Convergence of art and design keeps firm successful

By Andrew Miller
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The Pizzuti Companies have been building on success for more than three decades.

Company owner Ron Pizzuti is an internationally recognized art collector, as well as the founder of the Pizzuti Companies.

Jim Russell, the firm’s chief operating officer, said Pizzuti’s interest in good design and artistic solutions is key to the company’s success.

It’s also inherent in an exciting new project now under way in the Short North area of Columbus.

“We’re currently the largest U.S. city without a boutique hotel, and we are going to change that,” Russell said. “I think this is the most exciting project we’re working on right now. It’ll include a Short North gallery space for Ron’s art collection, offices, parking and, of course, a boutique hotel.”

Timelessness becomes a product of good design, he said.

“One thing Pizzuti takes pride in is that we won’t sacrifice what we believe is right for our clients just because of a tough economy. We show that if you err on the side of quality and good design, you’ll hold your value longer,” Russell said. “If you visit our projects from the past 30 years, they all look very timeless and as if they had just been built.”

Pizzuti started his career in the retail sales business, according to Russell, which is where he learned how to merchandise and package real estate in a way that was different from how everyone else was doing it.

“His background in retail let him look at things more creatively and his flair for the arts certainly helped,” Russell said. “His first signature project he did with his wife, Ann, that was One Arlington Place. They really learned the business from the ground up and then just expanded from there.”

The Pizzuti Companies are headquartered in Two Miranova Place, part of a signature downtown Columbus development completed by the company.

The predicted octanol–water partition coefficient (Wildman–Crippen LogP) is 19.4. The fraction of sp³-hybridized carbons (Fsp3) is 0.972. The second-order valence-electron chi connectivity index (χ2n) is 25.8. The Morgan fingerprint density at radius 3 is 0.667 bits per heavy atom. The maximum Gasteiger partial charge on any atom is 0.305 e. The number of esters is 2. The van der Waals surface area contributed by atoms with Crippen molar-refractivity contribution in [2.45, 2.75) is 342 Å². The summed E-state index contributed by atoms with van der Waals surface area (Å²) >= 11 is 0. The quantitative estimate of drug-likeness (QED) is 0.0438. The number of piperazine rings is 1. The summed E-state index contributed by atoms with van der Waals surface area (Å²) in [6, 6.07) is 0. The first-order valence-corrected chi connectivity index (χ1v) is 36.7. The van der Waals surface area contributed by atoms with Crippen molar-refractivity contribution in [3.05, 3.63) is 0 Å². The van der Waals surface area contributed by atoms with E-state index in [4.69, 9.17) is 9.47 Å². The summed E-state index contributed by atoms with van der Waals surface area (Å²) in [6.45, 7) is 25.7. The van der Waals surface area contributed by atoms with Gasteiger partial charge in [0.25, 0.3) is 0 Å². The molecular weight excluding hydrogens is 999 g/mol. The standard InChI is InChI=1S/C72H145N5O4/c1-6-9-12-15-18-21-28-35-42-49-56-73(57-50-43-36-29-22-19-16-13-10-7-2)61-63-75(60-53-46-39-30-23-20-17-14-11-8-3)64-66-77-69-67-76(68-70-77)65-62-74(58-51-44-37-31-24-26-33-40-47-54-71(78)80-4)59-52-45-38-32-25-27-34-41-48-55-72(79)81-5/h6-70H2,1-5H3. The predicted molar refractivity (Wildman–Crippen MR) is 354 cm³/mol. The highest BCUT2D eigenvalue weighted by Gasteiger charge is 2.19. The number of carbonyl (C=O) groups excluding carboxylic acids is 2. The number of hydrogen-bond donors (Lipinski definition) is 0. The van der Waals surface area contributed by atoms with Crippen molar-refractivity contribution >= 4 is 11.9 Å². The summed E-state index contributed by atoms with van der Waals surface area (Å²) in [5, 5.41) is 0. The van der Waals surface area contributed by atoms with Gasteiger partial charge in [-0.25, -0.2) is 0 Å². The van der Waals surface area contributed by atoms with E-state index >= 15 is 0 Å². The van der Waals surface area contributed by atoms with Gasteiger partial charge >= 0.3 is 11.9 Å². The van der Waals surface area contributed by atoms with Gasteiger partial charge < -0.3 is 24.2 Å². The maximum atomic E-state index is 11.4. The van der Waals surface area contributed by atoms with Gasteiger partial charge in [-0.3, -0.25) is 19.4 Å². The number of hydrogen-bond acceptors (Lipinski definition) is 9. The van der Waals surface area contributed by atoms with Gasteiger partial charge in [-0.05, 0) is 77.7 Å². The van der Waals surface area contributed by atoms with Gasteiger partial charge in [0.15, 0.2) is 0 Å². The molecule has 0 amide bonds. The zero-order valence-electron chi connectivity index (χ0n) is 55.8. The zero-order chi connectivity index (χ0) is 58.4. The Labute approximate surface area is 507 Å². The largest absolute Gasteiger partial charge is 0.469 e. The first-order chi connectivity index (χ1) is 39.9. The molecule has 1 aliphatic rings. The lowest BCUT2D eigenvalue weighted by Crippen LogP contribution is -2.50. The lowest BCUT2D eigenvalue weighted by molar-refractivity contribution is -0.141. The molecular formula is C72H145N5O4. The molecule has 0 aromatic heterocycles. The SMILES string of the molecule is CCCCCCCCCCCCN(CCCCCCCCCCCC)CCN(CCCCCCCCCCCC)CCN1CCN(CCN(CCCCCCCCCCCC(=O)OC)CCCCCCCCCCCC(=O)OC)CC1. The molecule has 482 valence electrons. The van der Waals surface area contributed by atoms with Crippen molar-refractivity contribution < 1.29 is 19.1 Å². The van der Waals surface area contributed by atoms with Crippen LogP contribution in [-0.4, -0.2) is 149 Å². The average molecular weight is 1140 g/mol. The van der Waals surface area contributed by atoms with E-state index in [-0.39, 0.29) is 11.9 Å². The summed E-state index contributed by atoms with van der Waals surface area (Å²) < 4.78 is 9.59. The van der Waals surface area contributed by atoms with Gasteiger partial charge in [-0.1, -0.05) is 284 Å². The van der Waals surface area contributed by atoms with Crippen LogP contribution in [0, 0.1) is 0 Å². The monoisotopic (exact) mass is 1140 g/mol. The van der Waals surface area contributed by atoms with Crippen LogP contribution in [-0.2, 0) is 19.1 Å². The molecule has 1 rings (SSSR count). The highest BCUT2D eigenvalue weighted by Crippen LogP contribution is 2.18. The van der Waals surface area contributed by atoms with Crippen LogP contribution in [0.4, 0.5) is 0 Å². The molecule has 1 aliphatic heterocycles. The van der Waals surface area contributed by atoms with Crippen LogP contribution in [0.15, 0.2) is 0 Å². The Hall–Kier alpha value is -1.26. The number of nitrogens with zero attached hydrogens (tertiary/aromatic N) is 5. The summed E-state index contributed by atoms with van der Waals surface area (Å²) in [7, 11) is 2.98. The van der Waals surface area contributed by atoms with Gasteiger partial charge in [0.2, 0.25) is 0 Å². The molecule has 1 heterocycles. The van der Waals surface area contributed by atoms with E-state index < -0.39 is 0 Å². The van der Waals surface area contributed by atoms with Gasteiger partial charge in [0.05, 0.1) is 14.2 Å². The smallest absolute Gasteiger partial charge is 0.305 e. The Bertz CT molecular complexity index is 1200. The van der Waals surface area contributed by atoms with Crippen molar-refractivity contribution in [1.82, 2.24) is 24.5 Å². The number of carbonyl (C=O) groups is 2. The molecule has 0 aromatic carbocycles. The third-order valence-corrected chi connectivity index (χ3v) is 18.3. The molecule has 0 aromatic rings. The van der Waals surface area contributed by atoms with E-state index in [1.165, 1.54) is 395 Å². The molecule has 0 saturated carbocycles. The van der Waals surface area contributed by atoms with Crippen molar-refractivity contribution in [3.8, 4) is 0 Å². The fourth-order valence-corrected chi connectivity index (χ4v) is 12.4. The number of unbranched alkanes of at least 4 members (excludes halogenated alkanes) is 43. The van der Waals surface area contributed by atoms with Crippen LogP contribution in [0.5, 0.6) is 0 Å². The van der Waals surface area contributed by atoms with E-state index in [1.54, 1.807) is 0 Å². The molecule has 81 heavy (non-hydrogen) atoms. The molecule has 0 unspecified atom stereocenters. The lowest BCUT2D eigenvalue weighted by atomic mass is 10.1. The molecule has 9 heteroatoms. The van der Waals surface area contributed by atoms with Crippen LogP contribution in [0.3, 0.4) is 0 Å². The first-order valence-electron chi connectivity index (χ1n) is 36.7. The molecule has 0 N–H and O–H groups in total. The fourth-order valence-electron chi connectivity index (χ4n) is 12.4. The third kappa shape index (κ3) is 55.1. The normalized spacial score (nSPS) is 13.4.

“We like to say we were ‘green’ before it was a popular color,” Russell said. “Miranova Place was once a brownfield site and was the first voluntary action clean-up in Ohio, so we worked closely with the Voinovich administration to bring Ohio up to speed with that type of redevelopment.”

Another key to the Pizzuti Companies’ success has been to stay on the front edge of development, according to Russell, with things such as “green” technologies, mixed-use developments and public-private partnerships.

“Building sustainable is really an attempt by Pizzuti to continue to push the envelope and lead the industry instead of following,” he said. “We knew it was the right thing to do for the environment but it is also being conscious of operating expenses and adding value for our clients.”

The new Franklin County Courthouse project was managed by Pizzuti.

“The county hit a point where they needed an outside company to be an extension of their staff and we won that contract,” Russell said. “That ended up being the first LEED Gold Certified court in Ohio and one of the first in the nation.”

He said no matter how successful the Pizzuti Companies have become, it would all be wasted if they stopped listening to their clients.

“We’ll never be accused of just creating shade and shelter,” Russell said. “Another key to our success is that if you forget what made you successful and start telling clients what to do instead of listening, you’ll no longer be successful.

“We believe in listening and then analyzing to provide the best solution — that is key.”

For more information on the Pizzuti Companies, visit www.pizzuti.com.

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